Tumour vasculogenesis can occur by a process referred to as vasculogenic mimicry, whereby the vascular structures are derived from the tumour itself. These tumours are highly aggressive and do not respond well to anti-angiogenic therapy. Here, we use the well characterised ECV304 cell line, now known as the bladder cancer epithelial cell line T24/83 which shows both epithelial and endothelial characteristics, as a model of in vitro vasculogenic mimicry. Using optimised ratios of co-cultures of ECV304 and C378 human fibroblasts, tubular structures were identifiable after 8 days. The tubular structures showed high levels of TG2 antigen and TG in situ activity. Tubular structures and in situ activity could be blocked either by site-directed irreversible inhibitors of TG2 or by silencing the ECV304 TG2 by antisense transfection. In situ activity for TG2 showed co-localisation with both fibronectin and collagen IV. Deposition of these proteins into the extracellular matrix could be reduced by inclusion of non-cell penetrating TG inhibitors when analysed by Western blotting suggesting that the contribution of TG2 to tube formation is extracellular. Incubation of ECV304 cells with these same irreversible inhibitors reduced cell migration which paralleled a loss in focal adhesion assembly, actin cytoskeleton formation and fibronectin deposition. TG2 appears essential for ECV304 tube formation, thus representing a potential novel therapeutic target in the inhibition of vasculogenic mimicry. © 2012 Springer-Verlag.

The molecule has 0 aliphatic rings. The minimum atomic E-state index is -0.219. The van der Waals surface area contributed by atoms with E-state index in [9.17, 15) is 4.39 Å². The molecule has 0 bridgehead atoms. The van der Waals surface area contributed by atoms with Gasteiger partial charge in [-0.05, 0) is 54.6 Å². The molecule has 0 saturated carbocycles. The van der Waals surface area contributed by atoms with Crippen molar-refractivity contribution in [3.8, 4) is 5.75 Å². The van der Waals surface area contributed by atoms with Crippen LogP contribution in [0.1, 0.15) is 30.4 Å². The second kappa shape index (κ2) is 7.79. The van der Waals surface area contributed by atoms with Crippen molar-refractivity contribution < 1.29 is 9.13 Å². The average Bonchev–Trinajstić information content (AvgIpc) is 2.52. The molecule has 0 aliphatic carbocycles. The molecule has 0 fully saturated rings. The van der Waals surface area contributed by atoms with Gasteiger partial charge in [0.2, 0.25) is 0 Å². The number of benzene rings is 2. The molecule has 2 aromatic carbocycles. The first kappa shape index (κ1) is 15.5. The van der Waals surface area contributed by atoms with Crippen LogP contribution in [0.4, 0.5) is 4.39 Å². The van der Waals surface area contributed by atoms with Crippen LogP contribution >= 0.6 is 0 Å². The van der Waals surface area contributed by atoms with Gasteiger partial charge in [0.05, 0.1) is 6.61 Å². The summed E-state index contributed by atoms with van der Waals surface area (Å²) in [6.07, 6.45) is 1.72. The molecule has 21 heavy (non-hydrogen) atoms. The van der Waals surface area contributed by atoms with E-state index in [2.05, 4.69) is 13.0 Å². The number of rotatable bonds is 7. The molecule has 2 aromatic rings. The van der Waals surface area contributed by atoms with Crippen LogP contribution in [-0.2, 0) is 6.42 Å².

- tissue transglutaminase
- vasculogenic mimicry